In atomic contact sliding, it was discovered that friction is determined by four transition mechanisms, that is no wear, adhering, plowing and cutting, when the radius of asperity is kept constant and the depth of asperity indentation increases. On the other hand, a dislocation model suggested that the friction stress between two asperities is constant when the contact size is small but decreases when it reaches a critical value.
The present study aims to explore the mechanisms of the size effect of nano-friction using the molecular dynamics analysis. When the asperity radius varies, the indentation depth is kept unchanged so that any variance in the mechanisms of sliding will be caused by the different contact sizes solely. The molecular dynamics model used consists of a single spherical diamond or copper asperity, sliding across the (111) plane of a copper workpiece. The velocities of the atoms in the initial configuration of the model follow the Maxwell distribution and the interaction between atoms obeys the modified Morse potential.
It was found that a transition does exist when a diamond asperity is sliding over a copper workpiece. The friction stress is a constant independent of the asperity radius less than 12nm and the deformation of copper is purely elastic. The sliding experiences stick-slip and the atoms of the asperity slips concurrently over the workpiece atoms. However, when the radius of the asperity is more than 12nm, the friction stress decreases sharply. After this transition, the effect of stick-slip is not prominent and the asperity atoms do not slip concurrently over the workpiece atoms. This indicates that there exist slipped regions and unslipped regions. The contact length threshold at the transition varies with the indentation depth although all the shear stresses before transition fall into the regime of the theoretical shear stress of the material.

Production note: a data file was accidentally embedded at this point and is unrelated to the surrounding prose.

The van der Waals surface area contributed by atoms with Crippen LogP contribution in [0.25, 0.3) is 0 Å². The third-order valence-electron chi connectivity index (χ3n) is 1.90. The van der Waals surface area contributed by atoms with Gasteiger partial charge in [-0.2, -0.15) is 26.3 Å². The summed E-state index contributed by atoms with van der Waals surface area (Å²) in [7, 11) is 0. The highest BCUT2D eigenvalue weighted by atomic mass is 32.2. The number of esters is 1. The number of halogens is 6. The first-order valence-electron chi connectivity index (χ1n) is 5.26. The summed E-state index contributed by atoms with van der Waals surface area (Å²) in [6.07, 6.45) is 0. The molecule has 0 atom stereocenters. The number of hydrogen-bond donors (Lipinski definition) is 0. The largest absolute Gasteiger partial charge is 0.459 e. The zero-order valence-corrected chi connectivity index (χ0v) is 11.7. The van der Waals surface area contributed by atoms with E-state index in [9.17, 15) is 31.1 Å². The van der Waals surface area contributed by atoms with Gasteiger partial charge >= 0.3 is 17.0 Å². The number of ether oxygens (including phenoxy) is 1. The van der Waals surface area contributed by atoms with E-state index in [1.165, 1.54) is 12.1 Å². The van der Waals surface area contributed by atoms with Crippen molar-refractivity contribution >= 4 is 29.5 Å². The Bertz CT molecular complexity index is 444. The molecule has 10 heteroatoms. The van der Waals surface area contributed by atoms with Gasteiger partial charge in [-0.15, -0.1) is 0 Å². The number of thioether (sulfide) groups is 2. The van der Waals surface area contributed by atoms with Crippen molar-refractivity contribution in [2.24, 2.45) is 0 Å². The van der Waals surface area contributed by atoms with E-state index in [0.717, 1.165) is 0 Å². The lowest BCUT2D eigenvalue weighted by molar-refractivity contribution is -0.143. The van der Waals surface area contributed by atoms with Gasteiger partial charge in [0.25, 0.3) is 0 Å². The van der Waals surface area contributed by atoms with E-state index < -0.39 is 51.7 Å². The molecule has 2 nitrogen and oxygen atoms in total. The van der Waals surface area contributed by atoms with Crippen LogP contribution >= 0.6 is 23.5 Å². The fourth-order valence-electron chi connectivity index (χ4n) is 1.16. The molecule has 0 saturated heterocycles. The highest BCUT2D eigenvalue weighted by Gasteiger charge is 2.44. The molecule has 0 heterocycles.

When sliding with a small copper asperity, the mechanism is similar to that with small diamond asperities of radii less than 12nm, i.e., the atoms of the asperity slip concurrently over the workpiece atoms and the friction stress remains constant regardless of asperity size. The stick-slip phenomenon is also prevalent. When the size of the asperity increases to 10nm, however, plastic deformation of the workpiece almost invariably occurs due to the strong adhesion between the asperity and workpiece atoms. This does not happen in diamond-copper sliding because the C-Cu interaction is weaker. With the intervention of plastic deformation, the transition from concurrent slip to single-dislocation assisted slip does not appear. Friction stress therefore increases rather than decreases when the asperity radius increases further.
In conclusion, the size effect on friction transition depends on sliding conditions, including material property, radius and indentation depth of an asperity. The understanding achieved is essential to an optimal design of nano-sliding systems.